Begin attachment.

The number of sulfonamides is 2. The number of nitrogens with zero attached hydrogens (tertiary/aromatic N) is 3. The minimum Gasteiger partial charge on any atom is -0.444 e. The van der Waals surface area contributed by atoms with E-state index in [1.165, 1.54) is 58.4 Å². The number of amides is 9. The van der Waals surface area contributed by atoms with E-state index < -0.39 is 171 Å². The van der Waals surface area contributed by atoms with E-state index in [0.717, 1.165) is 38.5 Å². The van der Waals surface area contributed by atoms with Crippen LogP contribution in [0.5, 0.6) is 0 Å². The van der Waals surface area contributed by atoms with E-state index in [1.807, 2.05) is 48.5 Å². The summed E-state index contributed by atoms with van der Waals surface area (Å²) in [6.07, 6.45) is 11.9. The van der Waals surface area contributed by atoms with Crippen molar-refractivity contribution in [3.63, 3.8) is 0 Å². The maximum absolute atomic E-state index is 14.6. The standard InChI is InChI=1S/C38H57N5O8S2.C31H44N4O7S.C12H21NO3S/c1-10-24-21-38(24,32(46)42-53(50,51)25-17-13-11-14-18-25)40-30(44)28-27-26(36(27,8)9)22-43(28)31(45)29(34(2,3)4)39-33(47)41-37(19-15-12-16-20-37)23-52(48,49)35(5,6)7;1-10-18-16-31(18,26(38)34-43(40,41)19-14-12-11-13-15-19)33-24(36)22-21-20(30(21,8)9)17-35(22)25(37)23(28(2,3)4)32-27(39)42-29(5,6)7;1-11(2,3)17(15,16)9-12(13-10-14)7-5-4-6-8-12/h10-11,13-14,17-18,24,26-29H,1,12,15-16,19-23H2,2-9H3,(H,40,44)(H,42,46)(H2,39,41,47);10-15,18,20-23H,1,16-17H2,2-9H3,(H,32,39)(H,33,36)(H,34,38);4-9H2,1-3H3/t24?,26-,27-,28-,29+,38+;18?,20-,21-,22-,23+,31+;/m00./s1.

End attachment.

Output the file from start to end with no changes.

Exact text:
The number of sulfonamides is 2. The number of nitrogens with zero attached hydrogens (tertiary/aromatic N) is 3. The minimum Gasteiger partial charge on any atom is -0.444 e. The van der Waals surface area contributed by atoms with E-state index in [1.165, 1.54) is 58.4 Å². The number of amides is 9. The van der Waals surface area contributed by atoms with E-state index < -0.39 is 171 Å². The van der Waals surface area contributed by atoms with E-state index in [0.717, 1.165) is 38.5 Å². The van der Waals surface area contributed by atoms with Crippen LogP contribution in [0.5, 0.6) is 0 Å². The van der Waals surface area contributed by atoms with E-state index in [1.807, 2.05) is 48.5 Å². The summed E-state index contributed by atoms with van der Waals surface area (Å²) in [6.07, 6.45) is 11.9. The van der Waals surface area contributed by atoms with Crippen molar-refractivity contribution in [3.63, 3.8) is 0 Å². The maximum absolute atomic E-state index is 14.6. The standard InChI is InChI=1S/C38H57N5O8S2.C31H44N4O7S.C12H21NO3S/c1-10-24-21-38(24,32(46)42-53(50,51)25-17-13-11-14-18-25)40-30(44)28-27-26(36(27,8)9)22-43(28)31(45)29(34(2,3)4)39-33(47)41-37(19-15-12-16-20-37)23-52(48,49)35(5,6)7;1-10-18-16-31(18,26(38)34-43(40,41)19-14-12-11-13-15-19)33-24(36)22-21-20(30(21,8)9)17-35(22)25(37)23(28(2,3)4)32-27(39)42-29(5,6)7;1-11(2,3)17(15,16)9-12(13-10-14)7-5-4-6-8-12/h10-11,13-14,17-18,24,26-29H,1,12,15-16,19-23H2,2-9H3,(H,40,44)(H,42,46)(H2,39,41,47);10-15,18,20-23H,1,16-17H2,2-9H3,(H,32,39)(H,33,36)(H,34,38);4-9H2,1-3H3/t24?,26-,27-,28-,29+,38+;18?,20-,21-,22-,23+,31+;/m00./s1.